The New Auto Industry: Change And Innovation For A Sustainable World
One industry constantly changing is the auto industry. See how it is making changes for a more sustainable world.
According to Forbes:
“There is a story many like to tell about human ingenuity – or rather, its limits. It goes something like this. In the late 1800s, larger cities around the world were drowning in horse manure thanks to the widespread usage of horse-drawn carriages.
“According to Historic UK, in London alone there were 11,000 cabs each needing a horse, not to count the horse-drawn busses that required 12 horses each. And, each horse produced 15 to 35 pounds of manure per day.
“The problem was worse in New York, where there were 100,000 horses producing 2.5 million pounds of manure a day.
“The cities were quite literally drowning in manure, and in 1898 a group gathered at the world’s first international urban planning conference in New York to discuss the issue. No solutions were found.
“By 1912, however, the issue was to be moot. More than 600 miles away in Detroit, Henry Ford was experimenting with not just a new mode of transportation, but mass production for it. Cars solved our manure problem.
“Today, the automotive industry that changed the world – and paved the path for large scale city living – is innovating within itself. Changing consumer preferences, a need to help curb emissions, and the infiltration of new technology both within and throughout an automobile mean automakers must learn to react to industry changes in real-time, all while innovating their business models and working seamlessly with partners within their ecosystem.
“Ford’s assembly line innovation of the early 1900s changed the world. Today, the supply chain of automotive companies stands to once again re-shape our lives and economies.
“Here are four strategies automakers must consider to address the changing market, and position their companies as leaders of change and innovation for the next century.
“How consumers view mobility is changing, this has implications beyond just the car sales process, but impacts design, manufacturing, and after sales.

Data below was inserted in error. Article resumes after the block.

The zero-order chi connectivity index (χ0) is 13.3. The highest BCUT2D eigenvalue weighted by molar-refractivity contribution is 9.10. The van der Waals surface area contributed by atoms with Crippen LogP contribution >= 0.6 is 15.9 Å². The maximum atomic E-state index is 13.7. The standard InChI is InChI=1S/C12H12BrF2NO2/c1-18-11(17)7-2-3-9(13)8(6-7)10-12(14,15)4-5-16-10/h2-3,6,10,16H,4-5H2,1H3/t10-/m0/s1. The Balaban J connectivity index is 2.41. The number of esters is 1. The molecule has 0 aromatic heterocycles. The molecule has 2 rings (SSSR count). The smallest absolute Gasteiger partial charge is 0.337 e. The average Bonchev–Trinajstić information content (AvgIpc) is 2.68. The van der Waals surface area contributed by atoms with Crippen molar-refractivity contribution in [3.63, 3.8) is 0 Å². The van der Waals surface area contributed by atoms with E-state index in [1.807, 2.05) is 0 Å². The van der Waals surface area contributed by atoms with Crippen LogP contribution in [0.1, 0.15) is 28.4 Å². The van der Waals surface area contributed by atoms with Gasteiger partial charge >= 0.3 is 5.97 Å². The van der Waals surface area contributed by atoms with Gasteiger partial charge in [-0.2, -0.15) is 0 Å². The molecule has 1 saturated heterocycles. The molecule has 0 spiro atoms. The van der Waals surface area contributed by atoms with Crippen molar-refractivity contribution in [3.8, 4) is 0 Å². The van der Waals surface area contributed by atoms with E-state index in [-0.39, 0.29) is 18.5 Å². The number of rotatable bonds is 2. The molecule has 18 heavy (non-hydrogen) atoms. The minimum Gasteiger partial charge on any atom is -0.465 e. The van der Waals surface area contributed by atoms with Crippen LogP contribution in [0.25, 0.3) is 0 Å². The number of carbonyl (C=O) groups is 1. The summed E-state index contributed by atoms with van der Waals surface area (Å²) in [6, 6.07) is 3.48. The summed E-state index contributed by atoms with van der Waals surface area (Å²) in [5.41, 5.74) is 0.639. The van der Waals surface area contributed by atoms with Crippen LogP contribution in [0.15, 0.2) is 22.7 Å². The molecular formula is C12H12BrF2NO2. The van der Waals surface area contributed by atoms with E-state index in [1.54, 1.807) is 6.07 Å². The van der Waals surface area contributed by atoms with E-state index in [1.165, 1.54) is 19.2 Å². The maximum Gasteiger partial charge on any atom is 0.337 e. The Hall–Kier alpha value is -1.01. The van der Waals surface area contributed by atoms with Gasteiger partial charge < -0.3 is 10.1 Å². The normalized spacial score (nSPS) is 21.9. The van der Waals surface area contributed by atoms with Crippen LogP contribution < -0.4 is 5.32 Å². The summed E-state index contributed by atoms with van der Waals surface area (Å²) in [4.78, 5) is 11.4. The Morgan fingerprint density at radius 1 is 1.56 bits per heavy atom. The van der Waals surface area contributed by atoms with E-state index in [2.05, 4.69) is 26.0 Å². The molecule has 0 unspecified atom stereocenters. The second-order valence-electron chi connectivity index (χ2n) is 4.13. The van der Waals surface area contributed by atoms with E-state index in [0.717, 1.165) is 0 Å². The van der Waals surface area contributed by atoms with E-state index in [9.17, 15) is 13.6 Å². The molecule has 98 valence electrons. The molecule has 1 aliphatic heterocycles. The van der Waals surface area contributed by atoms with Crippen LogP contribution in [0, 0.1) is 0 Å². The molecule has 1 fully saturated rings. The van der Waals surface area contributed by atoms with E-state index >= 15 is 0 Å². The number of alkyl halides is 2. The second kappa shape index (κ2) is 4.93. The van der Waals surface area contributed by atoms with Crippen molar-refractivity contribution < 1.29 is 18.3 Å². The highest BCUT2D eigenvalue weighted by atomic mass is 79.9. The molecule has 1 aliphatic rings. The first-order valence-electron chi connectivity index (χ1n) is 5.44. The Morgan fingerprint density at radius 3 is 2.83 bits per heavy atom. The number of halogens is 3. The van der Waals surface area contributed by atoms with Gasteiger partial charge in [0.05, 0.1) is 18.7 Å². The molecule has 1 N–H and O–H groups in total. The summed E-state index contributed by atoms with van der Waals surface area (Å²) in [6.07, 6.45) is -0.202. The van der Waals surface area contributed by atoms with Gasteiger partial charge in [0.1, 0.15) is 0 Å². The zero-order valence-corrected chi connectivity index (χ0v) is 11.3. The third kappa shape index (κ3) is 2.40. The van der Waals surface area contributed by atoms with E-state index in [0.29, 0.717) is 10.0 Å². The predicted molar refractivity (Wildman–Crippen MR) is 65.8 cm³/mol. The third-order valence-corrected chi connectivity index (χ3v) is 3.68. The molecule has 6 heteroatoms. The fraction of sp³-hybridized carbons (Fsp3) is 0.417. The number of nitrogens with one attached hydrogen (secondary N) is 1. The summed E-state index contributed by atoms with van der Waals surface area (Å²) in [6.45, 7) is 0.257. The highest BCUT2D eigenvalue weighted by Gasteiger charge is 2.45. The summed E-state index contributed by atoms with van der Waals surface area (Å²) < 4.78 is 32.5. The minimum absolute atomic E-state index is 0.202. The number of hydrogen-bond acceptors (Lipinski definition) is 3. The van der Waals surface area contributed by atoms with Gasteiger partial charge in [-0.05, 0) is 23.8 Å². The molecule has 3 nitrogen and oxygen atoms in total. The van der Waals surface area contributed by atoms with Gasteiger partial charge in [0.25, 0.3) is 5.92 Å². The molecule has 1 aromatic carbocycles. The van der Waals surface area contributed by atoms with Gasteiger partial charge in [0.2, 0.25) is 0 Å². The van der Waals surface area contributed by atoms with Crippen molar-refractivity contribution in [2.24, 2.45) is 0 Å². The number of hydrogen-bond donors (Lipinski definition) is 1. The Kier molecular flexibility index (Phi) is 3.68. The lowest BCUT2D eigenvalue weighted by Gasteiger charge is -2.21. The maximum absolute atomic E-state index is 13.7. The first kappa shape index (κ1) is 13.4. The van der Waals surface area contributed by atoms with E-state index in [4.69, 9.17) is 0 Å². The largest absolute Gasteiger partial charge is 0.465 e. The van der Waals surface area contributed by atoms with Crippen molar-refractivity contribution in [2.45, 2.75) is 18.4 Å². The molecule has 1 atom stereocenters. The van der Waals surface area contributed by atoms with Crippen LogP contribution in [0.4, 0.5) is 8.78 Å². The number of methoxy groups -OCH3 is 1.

“Subscription and mobility as a service are on the rise for those in the market for a new vehicle, and automakers must learn how to balance these new business models to ensure they continue to meet customer expectations and their own revenue sales goals.
“This means automakers must get better at marketing their services, providing various buying, leasing and mobility options for their customers, and using data from those customers for better customer service and ultimately a better solution the next year.
“This is about innovation and personalization in real-time.
“This new speed of innovation and personalization is powered by increased connectivity within the vehicle. This means better entertainment and more pleasurable for the customer, and real-time access to larger data sets than ever before for the automakers.
“That data is then used to get newer models to market 10-15% faster, save 10-15% in R&D costs (since identifying areas to update is made much clearer with larger datasets), to provide better services from within the car and ultimately to drive 25% increased revenue for the auto company.
Digital Supply Chain and Smart Factories
“To keep up with all this data, however, and the accompanying new designs, parts, and more that come along with it require responsive, digital supply chains that use intelligent technologies to ensure rapid flows that result in productivity, flexibility, and new dimensions in customer service.
“More detailed and granular production planning is necessary, as is the move to more modular vehicle parts and design. Done right, automakers can see a 10% reduction in manufacturing cost with a 4% improvement in volume throughput and 11% faster response time to customer demands.
“Finally, the automotive industry must shift to a more sustainable business model, and that will require a paradigm shift in the industry. Even battery-powered cars still need green electricity to run clean. Automakers must think through carbon footprint minimization for the next century, how they are going to become part of the circular economy and minimize waste, and ultimately how to turn those innovations into new streams of revenue.
“These changes are not easy, and they require new investments in tools and technologies to empower automakers to shift their practices. Similar to the late 1800s, the automotive world stands to completely transform in the next two decades.
“I recently took part in a podcast alongside Martin Builderbeck, Business Development Executive in the North American Automotive Practice at Capgemini to discuss what these changes mean for the auto industry, how technology can help, and what the future of the industry will look like for our children.”